Pelvic floor dysfunction is when the pelvic floor muscles do not relax when urinating or passing stool. These muscles support the bladder, bowels, and sexual organs.
The exact cause is not known, but may be due to:
- Trauma from an accident
- Childbirth, especially with an episiotomy
- Mental health problems
- Nerve or muscle problems
|Female Pelvic Organs|
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Things that may raise the risk of this problem are:
- Childbirth—the risk increases with each birth
- Obesity —causes extra strain on muscles
- Prior pelvic surgery
- Prior radiation therapy
Problems may be:
- An urgent or frequent need to pass urine
- Pain when urinating
- Problems passing stool, such as, straining or pain
- Pain in the lower back
- Pelvic pain
- Pain during sex (in women)
The doctor will ask about your symptoms and health history. A physical exam will be done.
Pelvic floor muscle control may be tested. This can be done with:
- Electrodes on the area between the vagina and rectum or the area between the testicles and rectum to measure muscle activity or nerve function
- A device placed in the vagina or rectum to measure pelvic floor muscle strength
- X-rays of the bowel during a bowel movement
- A urine flow test to measure the speed and force of urine
The goal of treatment is to relax the pelvic floor muscles. Choices are:
- Biofeedback to help train the muscles
- Physical therapy to learn how to relax and coordinate the muscles
- Relaxation methods to ease stress
- Medicines, such as muscle relaxants
The risk of this problem may be lowered by maintaining a healthy weight. This will ease stress on pelvic floor muscles.
Family Doctor—American Academy of Family Physicians http://www.familydoctor.org
National Institute of Neurological Disorders and Stroke http://www.ninds.nih.gov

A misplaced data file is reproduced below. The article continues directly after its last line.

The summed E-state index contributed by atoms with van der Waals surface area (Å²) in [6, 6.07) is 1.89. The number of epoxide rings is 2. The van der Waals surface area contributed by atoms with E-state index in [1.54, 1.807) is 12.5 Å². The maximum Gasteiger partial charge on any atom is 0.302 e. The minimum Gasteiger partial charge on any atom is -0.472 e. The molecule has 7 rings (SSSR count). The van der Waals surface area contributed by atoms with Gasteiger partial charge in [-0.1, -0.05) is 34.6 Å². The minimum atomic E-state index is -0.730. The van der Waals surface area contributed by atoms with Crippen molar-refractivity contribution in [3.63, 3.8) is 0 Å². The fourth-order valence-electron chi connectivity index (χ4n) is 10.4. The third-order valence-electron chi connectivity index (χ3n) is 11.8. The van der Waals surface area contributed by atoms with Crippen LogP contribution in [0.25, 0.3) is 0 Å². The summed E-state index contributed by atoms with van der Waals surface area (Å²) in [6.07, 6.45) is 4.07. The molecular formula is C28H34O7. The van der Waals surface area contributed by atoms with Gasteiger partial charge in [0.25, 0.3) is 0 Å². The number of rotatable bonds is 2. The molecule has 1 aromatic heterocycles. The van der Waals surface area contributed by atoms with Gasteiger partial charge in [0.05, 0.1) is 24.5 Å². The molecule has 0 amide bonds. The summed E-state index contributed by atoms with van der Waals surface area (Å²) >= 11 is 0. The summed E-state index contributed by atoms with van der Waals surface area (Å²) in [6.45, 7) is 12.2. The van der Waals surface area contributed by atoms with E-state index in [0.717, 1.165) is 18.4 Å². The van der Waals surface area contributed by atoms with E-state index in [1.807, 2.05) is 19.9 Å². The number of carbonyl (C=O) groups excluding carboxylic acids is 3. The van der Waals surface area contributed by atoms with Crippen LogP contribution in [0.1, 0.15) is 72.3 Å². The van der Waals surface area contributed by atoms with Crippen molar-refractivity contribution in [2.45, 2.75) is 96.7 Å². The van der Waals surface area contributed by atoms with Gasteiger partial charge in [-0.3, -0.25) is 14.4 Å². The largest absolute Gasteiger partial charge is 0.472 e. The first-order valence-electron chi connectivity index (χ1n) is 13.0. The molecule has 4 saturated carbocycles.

Health Canada https://www.canada.ca
Public Health Agency of Canada http://www.phac-aspc.gc.ca
American College of Obstetrics and Gynecology (ACOG) and American Urogynecologic Society (AUGS). ACOG Practice Bulletin No. 185: Pelvic Organ Prolapse. Obstet Gynecol. 2017 Nov;130(5):e234-e250.
Pelvic floor disorders. The University of Chicago Medicine website. Available at: http://www.uchospitals.edu/specialties/pelvic/faq/pelvic-floor-disorders.html#P72%5F4797. Accessed February 15, 2021.
Pelvic floor dysfunction. Cleveland Clinic website. Available at: http://my.clevelandclinic.org/health/diseases%5Fconditions/hic%5Fpelvic%5Ffloor%5Fdysfunction. Accessed February 15, 2021.
Pelvic floor dysfunction. Interstitial Cystitis Association website. Available at: http://www.ichelp.org/about-ic/associated-conditions/pelvic-floor-dysfunction. Accessed February 15, 2021.
Pelvic floor dysfunction expanded version. American Society of Colon and Rectal Surgeons website. Available at: https://www.fascrs.org/patients/disease-condition/pelvic-floor-dysfunction-expanded-version. Accessed February 15, 2021.
Pelvic organ prolapse. EBSCO DynaMed website. Available at: https://www.dynamed.com/condition/pelvic-organ-prolapse. Accessed February 15, 2021.
- Reviewer: EBSCO Medical Review Board James P. Cornell, MD
- Review Date: 12/2020
- Update Date: 02/15/2021